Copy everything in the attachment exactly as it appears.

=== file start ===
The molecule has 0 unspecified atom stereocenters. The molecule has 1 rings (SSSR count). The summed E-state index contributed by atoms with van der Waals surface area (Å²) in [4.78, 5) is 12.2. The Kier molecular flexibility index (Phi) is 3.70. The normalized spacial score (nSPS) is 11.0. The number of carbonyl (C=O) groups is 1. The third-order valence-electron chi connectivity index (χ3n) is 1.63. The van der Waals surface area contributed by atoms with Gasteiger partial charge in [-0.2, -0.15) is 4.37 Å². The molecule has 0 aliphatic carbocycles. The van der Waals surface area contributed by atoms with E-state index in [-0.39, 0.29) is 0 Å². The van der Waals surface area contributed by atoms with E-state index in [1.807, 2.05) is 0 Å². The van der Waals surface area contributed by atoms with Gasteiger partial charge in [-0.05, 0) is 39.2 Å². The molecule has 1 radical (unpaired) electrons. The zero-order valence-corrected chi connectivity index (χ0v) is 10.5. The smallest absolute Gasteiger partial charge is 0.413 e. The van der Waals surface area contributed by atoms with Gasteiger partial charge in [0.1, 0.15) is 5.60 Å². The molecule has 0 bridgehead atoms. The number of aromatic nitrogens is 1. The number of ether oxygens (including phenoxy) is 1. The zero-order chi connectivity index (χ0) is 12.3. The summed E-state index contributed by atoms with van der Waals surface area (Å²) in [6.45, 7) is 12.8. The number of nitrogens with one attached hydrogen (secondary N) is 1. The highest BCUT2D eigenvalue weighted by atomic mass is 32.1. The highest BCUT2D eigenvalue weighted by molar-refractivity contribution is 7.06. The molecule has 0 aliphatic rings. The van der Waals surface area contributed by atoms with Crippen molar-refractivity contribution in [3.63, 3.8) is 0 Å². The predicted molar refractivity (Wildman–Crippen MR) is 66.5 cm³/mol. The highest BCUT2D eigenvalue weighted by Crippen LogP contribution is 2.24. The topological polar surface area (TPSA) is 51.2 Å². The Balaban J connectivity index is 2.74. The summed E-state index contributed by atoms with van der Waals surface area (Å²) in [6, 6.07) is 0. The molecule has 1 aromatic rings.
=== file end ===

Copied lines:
The molecule has 0 unspecified atom stereocenters. The molecule has 1 rings (SSSR count). The summed E-state index contributed by atoms with van der Waals surface area (Å²) in [4.78, 5) is 12.2. The Kier molecular flexibility index (Phi) is 3.70. The normalized spacial score (nSPS) is 11.0. The number of carbonyl (C=O) groups is 1. The third-order valence-electron chi connectivity index (χ3n) is 1.63. The van der Waals surface area contributed by atoms with Gasteiger partial charge in [-0.2, -0.15) is 4.37 Å². The molecule has 0 aliphatic carbocycles. The van der Waals surface area contributed by atoms with E-state index in [-0.39, 0.29) is 0 Å². The van der Waals surface area contributed by atoms with E-state index in [1.807, 2.05) is 0 Å². The van der Waals surface area contributed by atoms with Gasteiger partial charge in [-0.05, 0) is 39.2 Å². The molecule has 1 radical (unpaired) electrons. The zero-order valence-corrected chi connectivity index (χ0v) is 10.5. The smallest absolute Gasteiger partial charge is 0.413 e. The van der Waals surface area contributed by atoms with Gasteiger partial charge in [0.1, 0.15) is 5.60 Å². The molecule has 0 bridgehead atoms. The number of aromatic nitrogens is 1. The number of ether oxygens (including phenoxy) is 1. The zero-order chi connectivity index (χ0) is 12.3. The summed E-state index contributed by atoms with van der Waals surface area (Å²) in [6.45, 7) is 12.8. The number of nitrogens with one attached hydrogen (secondary N) is 1. The highest BCUT2D eigenvalue weighted by atomic mass is 32.1. The highest BCUT2D eigenvalue weighted by molar-refractivity contribution is 7.06. The molecule has 0 aliphatic rings. The van der Waals surface area contributed by atoms with Crippen molar-refractivity contribution in [3.63, 3.8) is 0 Å². The predicted molar refractivity (Wildman–Crippen MR) is 66.5 cm³/mol. The highest BCUT2D eigenvalue weighted by Crippen LogP contribution is 2.24. The topological polar surface area (TPSA) is 51.2 Å². The Balaban J connectivity index is 2.74. The summed E-state index contributed by atoms with van der Waals surface area (Å²) in [6, 6.07) is 0. The molecule has 1 aromatic rings.